loneliness runner

The Loneliness of the Long Distance Runner


Tony Richardson




United Kingdom

Richardson's class act

By Johnny Socha

The year was 1962 and the British New Wave was in full swing. However, to those in the critical establishment who felt the movement may have been on the verge of lapsing into parody or was running short of ideas, The Loneliness of the Long Distance Runner appeared and added a lyrical dimension to the searing realism of its antecedents and suggested that the Kitchen Sink dramas were far from ‘washed up’.

These low expectations weren’t without justification as the film brought together two doyens of the New Wave: Alan Sillitoe and Tony Richardson, who had previously championed the celebration, through film, of the working class. Nevertheless, the film was a radical departure in its poetic sensibility and the many ways it subverted the diegetic tropes of previous British social-realist films.

This distinctive, fresh feel was inordinately aided by the photography of Walter Lassally, who seamlessly merged together an expressionistic aesthetic with a vérité feel all too familiar to cinema audiences of the day. These seemingly incongruous tones were necessitated by the introversion of the film’s protagonist – Colin Smith (Tom Courtenay) who, unlike previous ‘angry young men’, internalised his rage and contumacy, but that’s not to say it wasn’t there:

Ruxton Tower's Reformatory Governor: What's your name?
Colin Smith: Smith.
Chief Borstal Officer: Say "sir" when you answer the Governor.
Colin Smith: Sir Smith.

On one level, the film is a straightforward delineation of Smith’s world of petty crime and vicarious thrills. Yet it’s also quite withering in its condemnation of the class prejudices at the heart of the boys’ penal system. This would be taken to its absolute zenith nearly two decades later in Scum (Alan Clarke).  Having said that, Scum is a clear attack on the violent dysfunction at the heart of borstals, whereas, Loneliness of the Long Distance Runner uses its canvas as more of an allegory for the class system in general. This is most memorably exemplified with a powerful rendering of the hymn Jerusalem―whose patriotic stirrings had been appropriated over time by the Left and Right ―counterpointed against a set of images of police and societal brutality, which appeared to evoke Britain’s inglorious, imperialist past.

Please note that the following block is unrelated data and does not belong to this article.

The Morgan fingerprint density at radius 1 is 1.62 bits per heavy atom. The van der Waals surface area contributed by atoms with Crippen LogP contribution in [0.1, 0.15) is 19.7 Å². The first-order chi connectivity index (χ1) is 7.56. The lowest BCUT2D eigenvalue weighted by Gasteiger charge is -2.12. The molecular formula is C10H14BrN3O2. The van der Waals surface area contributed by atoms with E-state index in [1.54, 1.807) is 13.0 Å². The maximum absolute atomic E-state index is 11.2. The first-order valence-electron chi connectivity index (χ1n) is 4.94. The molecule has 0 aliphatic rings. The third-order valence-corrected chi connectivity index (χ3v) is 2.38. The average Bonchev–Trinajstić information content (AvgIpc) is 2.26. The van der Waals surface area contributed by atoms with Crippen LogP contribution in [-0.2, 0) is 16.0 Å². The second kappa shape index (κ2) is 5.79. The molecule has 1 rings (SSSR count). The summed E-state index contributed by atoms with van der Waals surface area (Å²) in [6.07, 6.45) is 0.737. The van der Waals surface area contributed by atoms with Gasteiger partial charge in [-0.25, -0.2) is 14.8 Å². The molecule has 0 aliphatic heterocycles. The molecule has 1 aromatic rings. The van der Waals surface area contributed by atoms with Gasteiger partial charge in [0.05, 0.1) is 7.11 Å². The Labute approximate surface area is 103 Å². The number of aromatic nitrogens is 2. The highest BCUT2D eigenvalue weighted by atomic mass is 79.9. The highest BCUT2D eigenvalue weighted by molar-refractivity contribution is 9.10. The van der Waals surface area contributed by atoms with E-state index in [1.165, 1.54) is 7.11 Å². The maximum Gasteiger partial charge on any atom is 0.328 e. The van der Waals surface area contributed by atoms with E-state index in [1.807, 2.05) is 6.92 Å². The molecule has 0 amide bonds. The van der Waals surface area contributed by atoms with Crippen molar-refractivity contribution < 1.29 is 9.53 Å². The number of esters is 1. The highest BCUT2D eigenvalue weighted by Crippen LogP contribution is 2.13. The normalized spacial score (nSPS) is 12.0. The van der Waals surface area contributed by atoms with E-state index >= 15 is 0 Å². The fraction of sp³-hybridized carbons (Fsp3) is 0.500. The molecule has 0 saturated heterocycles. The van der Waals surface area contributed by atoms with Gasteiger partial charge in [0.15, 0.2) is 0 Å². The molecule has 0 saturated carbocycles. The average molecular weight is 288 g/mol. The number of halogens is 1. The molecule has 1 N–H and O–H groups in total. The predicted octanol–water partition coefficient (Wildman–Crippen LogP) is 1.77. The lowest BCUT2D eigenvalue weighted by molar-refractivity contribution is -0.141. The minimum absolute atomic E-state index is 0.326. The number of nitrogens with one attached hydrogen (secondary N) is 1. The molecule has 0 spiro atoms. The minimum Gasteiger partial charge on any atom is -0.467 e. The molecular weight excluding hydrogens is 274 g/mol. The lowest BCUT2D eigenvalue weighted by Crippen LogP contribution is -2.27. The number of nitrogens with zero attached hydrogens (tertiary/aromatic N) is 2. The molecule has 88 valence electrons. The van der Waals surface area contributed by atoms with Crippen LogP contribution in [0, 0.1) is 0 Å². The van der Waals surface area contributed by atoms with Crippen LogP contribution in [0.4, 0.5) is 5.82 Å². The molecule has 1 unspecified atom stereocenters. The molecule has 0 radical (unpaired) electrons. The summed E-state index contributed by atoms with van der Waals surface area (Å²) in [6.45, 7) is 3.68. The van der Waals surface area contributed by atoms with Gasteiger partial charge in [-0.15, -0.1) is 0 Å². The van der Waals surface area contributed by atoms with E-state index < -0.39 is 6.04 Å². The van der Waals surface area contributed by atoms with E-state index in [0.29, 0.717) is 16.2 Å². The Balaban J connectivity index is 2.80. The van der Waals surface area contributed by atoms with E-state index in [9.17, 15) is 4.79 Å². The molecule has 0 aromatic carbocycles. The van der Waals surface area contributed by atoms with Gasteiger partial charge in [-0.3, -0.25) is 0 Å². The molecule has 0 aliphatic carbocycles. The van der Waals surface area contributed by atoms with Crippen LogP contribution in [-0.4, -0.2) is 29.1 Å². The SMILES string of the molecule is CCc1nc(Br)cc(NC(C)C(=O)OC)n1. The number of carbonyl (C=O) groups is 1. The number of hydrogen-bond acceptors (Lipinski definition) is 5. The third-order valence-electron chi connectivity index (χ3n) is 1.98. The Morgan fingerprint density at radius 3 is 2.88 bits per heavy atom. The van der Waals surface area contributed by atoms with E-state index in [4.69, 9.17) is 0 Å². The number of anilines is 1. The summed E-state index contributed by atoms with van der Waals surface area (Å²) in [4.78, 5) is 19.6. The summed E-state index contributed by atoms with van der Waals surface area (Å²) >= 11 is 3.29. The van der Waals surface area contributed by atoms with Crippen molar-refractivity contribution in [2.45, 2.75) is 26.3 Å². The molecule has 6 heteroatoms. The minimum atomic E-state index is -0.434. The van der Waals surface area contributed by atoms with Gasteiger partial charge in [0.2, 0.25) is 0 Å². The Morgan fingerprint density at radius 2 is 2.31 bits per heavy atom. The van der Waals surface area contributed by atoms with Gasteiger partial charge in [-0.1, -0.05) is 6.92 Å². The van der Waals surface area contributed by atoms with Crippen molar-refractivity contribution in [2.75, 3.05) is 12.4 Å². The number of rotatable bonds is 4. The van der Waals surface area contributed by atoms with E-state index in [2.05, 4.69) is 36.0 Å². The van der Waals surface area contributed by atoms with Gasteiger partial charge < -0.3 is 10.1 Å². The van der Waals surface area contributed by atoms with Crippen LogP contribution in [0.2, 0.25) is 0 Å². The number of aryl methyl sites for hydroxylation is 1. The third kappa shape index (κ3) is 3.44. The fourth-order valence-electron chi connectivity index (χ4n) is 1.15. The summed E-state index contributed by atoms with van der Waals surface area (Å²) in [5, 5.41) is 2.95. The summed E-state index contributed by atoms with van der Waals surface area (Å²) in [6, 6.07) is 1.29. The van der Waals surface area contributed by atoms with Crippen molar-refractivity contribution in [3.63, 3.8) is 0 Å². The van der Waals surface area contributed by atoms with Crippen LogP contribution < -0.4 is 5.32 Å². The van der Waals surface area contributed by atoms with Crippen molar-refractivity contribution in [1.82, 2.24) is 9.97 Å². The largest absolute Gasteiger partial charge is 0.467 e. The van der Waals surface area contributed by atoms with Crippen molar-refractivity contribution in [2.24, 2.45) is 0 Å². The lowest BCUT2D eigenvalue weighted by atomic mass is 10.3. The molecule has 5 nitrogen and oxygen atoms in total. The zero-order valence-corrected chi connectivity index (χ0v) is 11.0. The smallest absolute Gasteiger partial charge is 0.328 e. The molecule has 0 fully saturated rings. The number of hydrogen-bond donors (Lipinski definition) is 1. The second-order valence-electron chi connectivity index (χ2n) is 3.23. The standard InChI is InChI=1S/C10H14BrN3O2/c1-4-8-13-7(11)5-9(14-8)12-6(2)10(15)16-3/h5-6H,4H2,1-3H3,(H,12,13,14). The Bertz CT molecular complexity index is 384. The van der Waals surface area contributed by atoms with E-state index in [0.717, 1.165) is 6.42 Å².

Smith’s relationship with his reformatory governor (Michael Redgrave) is at the heart of the film’s emotional conflict. Initially frosty, it changes when Smith’s talent for running becomes apparent and the governor begins to nurture it. It is of no great surprise that the governor has an ulterior motive and his beneficence to Smith is as a result of his desire to beat a private school with which he has had a longstanding rivalry. And yet, like most of the major characters within this Movement, there are very few broad brush strokes and he (Redgrave) is not without humility and sympathy.

The denouement of the film is one of the most subversive in British Cinema history, with Courtenay deliberately throwing the race when in a position to win it. This act of rebellion, magnified by the most charismatic of smiles, inverted the triumphalist ending that audiences would have expected and may have contributed to the film’s lukewarm popular and critical reception. However, Courtenay’s rejection is not the nihilistic climax many have suggested. Indeed, it could be argued that Smith’s rejection is of the inequities of class mobility in favour of embracing his own. In this respect, he may be considered diametrically opposed to previous New Wave protagonists such as Joe Lampton or Arthur Seaton: his loneliness and introspection have created inside him a desire to remain, for better or worse, within the confines of his own class. In the post-Blair England of 2012, where ‘working class’ has become a term of opprobrium and the only worthwhile goal is to escape it, Richardson’s quiet masterpiece of a film feels more apposite than ever. 

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